Monday, May 02, 2005

Here's Your One Chance, Fanny, Don't Let Me Down...

No worries; she didn't.

First, though, please recognize the headline as a mad-prop to Reba McEntire. I don't dip into the Country & Western end of the pool all that much, but when "Fancy" popped onto the radio of my local Ithaca bus this morning, I knew it would be a good day. What a friggin' great song. "Fancy" is like "Livin' on a Prayer": faux-working-class kitsch with such absolute conviction you want it immediately installed in the Library of Congress. And has there ever been a more merciless mid-song lyric line than "The welfare people came and took the baby, Mama died, and I ain't been back"? Genius. Work it, Reba.

But, from Reba to Ingmar (as ever, right?). Tonight I had the much-delayed pleasure of seeing the Swedish master's great Fanny and Alexander for the first time, in a restored 35mm print that might even have been 70mm, it looked so ridiculously gorgeous. How beautiful was this? So beautiful I started laughing, twice. Truly, I've never seen such a ravishing color print of a 20-year-old movie. This must be the print that Criterion used for the typically de luxe DVD set they released a few months back, which I'll now be buying as soon as ye olde budget permits.

But enough about the celluloid and the merchandising. The film is a jaw-dropper: one of the best films ever about theater, one of the best about family, one of the best and subtlest about the adolescence of an artist, and surely the only Bergman film likely to please fans of Persona, Dynasty, and Lemony Snicket. The time is the first decade of the 20th century. The opening moments have as many hues of red as Cries and Whispers does and the same eerie, cavernous quiet as The Silence, and yet it's clear from the outset that Bergman is headed in warmer directions. The hushed preparations for a holiday dinner give way before long to a thoroughly charming theatrical interlude and then to a sprawlingly sharp-minded family circus that George Eliot might have written in an atypically frisky mood, perhaps after a few mugs of nog.

The mini-saga that follows is full of wisdom and chill, widows and ghosts, finery and asceticism, possibilities and impossibilities. The human canvas is probably Bergman's richest since the comparably fizzy Smiles of a Summer Night, even though the familiar abyss of Bergmanesque terror and doubt is still palpable beneath both movies. Recognizable faces pass in and out, from a yarmulked Erland Josephson to a young Lena Olin; my favorite Bergman actress, Harriet Andersson, turns up in a small but enthralling role as a housekeeper with unreadable allegiances. Schumann and Britten on the soundtrack, sparingly but perfectly used. An angry doorknob, a gender-queer clairvoyant, a joyous abduction that is tersely subverted by a hauntingly incongruous shot. The middle hour is the least adventurous, but even then, watching Alexander learn to watch people—women, men, in that order—is like watching a young Ingmar Bergman assemble his genius through equal parts intuition, mischief, and dread.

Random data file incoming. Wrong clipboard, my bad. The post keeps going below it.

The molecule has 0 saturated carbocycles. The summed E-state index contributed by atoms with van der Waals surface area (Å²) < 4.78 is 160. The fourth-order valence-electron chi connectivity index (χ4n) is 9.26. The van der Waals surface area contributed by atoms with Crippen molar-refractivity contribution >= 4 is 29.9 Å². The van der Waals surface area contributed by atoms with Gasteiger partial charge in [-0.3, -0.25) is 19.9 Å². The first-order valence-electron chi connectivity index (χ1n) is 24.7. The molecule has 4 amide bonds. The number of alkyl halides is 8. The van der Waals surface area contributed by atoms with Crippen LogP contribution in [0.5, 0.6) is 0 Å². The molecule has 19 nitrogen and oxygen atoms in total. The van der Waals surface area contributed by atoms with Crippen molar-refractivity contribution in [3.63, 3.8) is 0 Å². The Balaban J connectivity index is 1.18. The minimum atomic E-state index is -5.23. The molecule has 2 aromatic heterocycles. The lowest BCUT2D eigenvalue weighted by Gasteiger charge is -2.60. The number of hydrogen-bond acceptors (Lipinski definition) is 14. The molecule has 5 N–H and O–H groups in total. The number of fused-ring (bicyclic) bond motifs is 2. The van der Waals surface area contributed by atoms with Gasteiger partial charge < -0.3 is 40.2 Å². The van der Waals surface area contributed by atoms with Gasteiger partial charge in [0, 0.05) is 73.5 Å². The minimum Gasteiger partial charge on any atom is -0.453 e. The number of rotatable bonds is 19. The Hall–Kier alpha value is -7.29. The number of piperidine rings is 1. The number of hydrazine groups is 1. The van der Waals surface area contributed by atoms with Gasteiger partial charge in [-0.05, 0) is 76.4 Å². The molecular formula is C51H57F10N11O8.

As self-referential as Fellini's , and comparably fun in its own very different way, Fanny and Alexander is simply the best film I've seen since Contempt in February, or maybe since The Travelling Players last June. It's my 16th Bergman movie; Woody Allen and Steven Spielberg, for better or worse, are the only directors whose work I have visited more often. Fanny thus joins, in order of their production, Smiles of a Summer Night, The Seventh Seal, Persona, Shame, and Cries and Whispers at the highest rank of my personal Bergman pantheon. (The others I've seen are Wild Strawberries, The Virgin Spring, Through a Glass Darkly, Winter Light, The Silence, Hour of the Wolf, The Magic Flute, Face to Face, Autumn Sonata, and After the Rehearsal.) Next up for me will be Scenes from a Marriage, with its sequel Saraband due to hit US theaters this summer. Meanwhile, for anyone looking for a 3 hour and 8 minute visual and narrative've found it!

P.S. Also, for any poor soul keeping track, Fanny is the fourth of my New Year's Resolution films that I've checked off in '05. Any suggestions for where to go next on these two lists are more than welcome!

Thanks to Gary Tooze and his terrific website DVDBeaver for the image captures; as Gary attests, they are from the R2/PAL DVD released abroad before the Criterion set, so the image quality only gets better from here, folks.

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Blogger Dr. S said...

Not that I've seen many of the films on your list (this is to be expected), but I *loved* 32 Short Films about Glenn Gould when I saw it.

8:34 AM, May 03, 2005  
Anonymous Anonymous said...

First up should be "The Big Carnival," but call it "Ace in the Hole," please. We dislike new titles. And we're snobs, yes. Fly to Chicago on June 11 if you'd like to see it on my big screen. Then "Raise the Red Lantern," if you like pretty things. Then "That Obscure Object of Desire," which is one of my personal favorites. I'll stop now. I hope you find "Easy Rider" to be as bloated and overrated as I did.

9:50 AM, May 05, 2005  

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